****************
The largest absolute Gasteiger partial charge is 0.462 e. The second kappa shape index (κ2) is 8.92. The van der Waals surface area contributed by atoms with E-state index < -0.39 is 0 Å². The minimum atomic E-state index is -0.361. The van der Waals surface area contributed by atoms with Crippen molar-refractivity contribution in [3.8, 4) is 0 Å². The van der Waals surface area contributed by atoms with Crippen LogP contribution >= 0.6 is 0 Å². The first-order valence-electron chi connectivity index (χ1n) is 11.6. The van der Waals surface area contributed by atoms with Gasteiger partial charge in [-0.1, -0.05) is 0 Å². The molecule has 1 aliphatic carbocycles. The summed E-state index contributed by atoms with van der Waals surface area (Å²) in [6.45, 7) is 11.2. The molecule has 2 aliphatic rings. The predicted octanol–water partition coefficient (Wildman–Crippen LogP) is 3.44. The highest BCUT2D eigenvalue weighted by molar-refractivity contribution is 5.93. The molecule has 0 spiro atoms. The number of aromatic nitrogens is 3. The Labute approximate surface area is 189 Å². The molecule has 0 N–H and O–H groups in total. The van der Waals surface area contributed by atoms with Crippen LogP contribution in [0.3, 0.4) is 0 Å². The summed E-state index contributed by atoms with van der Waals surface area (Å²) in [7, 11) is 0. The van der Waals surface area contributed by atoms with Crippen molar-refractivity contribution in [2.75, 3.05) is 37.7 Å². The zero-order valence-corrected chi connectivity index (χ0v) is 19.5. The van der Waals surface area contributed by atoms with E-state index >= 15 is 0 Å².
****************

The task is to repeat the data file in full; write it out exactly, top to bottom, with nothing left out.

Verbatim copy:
The largest absolute Gasteiger partial charge is 0.462 e. The second kappa shape index (κ2) is 8.92. The van der Waals surface area contributed by atoms with E-state index < -0.39 is 0 Å². The minimum atomic E-state index is -0.361. The van der Waals surface area contributed by atoms with Crippen molar-refractivity contribution in [3.8, 4) is 0 Å². The van der Waals surface area contributed by atoms with Crippen LogP contribution >= 0.6 is 0 Å². The first-order valence-electron chi connectivity index (χ1n) is 11.6. The van der Waals surface area contributed by atoms with Gasteiger partial charge in [-0.1, -0.05) is 0 Å². The molecule has 1 aliphatic carbocycles. The summed E-state index contributed by atoms with van der Waals surface area (Å²) in [6.45, 7) is 11.2. The molecule has 2 aliphatic rings. The predicted octanol–water partition coefficient (Wildman–Crippen LogP) is 3.44. The highest BCUT2D eigenvalue weighted by molar-refractivity contribution is 5.93. The molecule has 0 spiro atoms. The number of aromatic nitrogens is 3. The Labute approximate surface area is 189 Å². The molecule has 0 N–H and O–H groups in total. The van der Waals surface area contributed by atoms with Crippen LogP contribution in [0.3, 0.4) is 0 Å². The summed E-state index contributed by atoms with van der Waals surface area (Å²) in [7, 11) is 0. The van der Waals surface area contributed by atoms with Crippen molar-refractivity contribution in [2.75, 3.05) is 37.7 Å². The zero-order valence-corrected chi connectivity index (χ0v) is 19.5. The van der Waals surface area contributed by atoms with E-state index >= 15 is 0 Å².